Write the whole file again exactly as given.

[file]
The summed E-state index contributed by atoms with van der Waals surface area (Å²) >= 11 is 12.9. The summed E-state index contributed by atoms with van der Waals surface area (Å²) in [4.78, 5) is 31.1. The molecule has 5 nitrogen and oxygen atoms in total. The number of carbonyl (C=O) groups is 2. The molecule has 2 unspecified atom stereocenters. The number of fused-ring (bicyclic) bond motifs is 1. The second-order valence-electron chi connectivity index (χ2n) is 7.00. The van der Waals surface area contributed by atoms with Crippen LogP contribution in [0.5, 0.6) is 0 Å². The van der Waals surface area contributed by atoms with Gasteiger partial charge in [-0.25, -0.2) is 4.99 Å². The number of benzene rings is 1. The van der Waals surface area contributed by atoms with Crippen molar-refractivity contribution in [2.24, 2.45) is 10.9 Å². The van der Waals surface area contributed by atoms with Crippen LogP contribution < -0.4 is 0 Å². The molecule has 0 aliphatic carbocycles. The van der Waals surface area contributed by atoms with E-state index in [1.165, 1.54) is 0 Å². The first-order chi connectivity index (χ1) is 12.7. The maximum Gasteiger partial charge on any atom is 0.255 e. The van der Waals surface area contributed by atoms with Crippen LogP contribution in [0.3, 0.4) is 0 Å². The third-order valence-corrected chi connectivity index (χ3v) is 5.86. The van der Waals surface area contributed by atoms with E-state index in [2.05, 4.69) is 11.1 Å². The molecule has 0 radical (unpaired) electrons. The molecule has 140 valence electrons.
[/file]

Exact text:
The summed E-state index contributed by atoms with van der Waals surface area (Å²) >= 11 is 12.9. The summed E-state index contributed by atoms with van der Waals surface area (Å²) in [4.78, 5) is 31.1. The molecule has 5 nitrogen and oxygen atoms in total. The number of carbonyl (C=O) groups is 2. The molecule has 2 unspecified atom stereocenters. The number of fused-ring (bicyclic) bond motifs is 1. The second-order valence-electron chi connectivity index (χ2n) is 7.00. The van der Waals surface area contributed by atoms with Crippen LogP contribution in [0.5, 0.6) is 0 Å². The van der Waals surface area contributed by atoms with Gasteiger partial charge in [-0.25, -0.2) is 4.99 Å². The number of benzene rings is 1. The van der Waals surface area contributed by atoms with Crippen molar-refractivity contribution in [2.24, 2.45) is 10.9 Å². The van der Waals surface area contributed by atoms with Crippen LogP contribution < -0.4 is 0 Å². The molecule has 0 aliphatic carbocycles. The van der Waals surface area contributed by atoms with E-state index in [1.165, 1.54) is 0 Å². The first-order chi connectivity index (χ1) is 12.7. The maximum Gasteiger partial charge on any atom is 0.255 e. The van der Waals surface area contributed by atoms with Crippen LogP contribution in [0.3, 0.4) is 0 Å². The third-order valence-corrected chi connectivity index (χ3v) is 5.86. The van der Waals surface area contributed by atoms with E-state index in [2.05, 4.69) is 11.1 Å². The molecule has 0 radical (unpaired) electrons. The molecule has 140 valence electrons.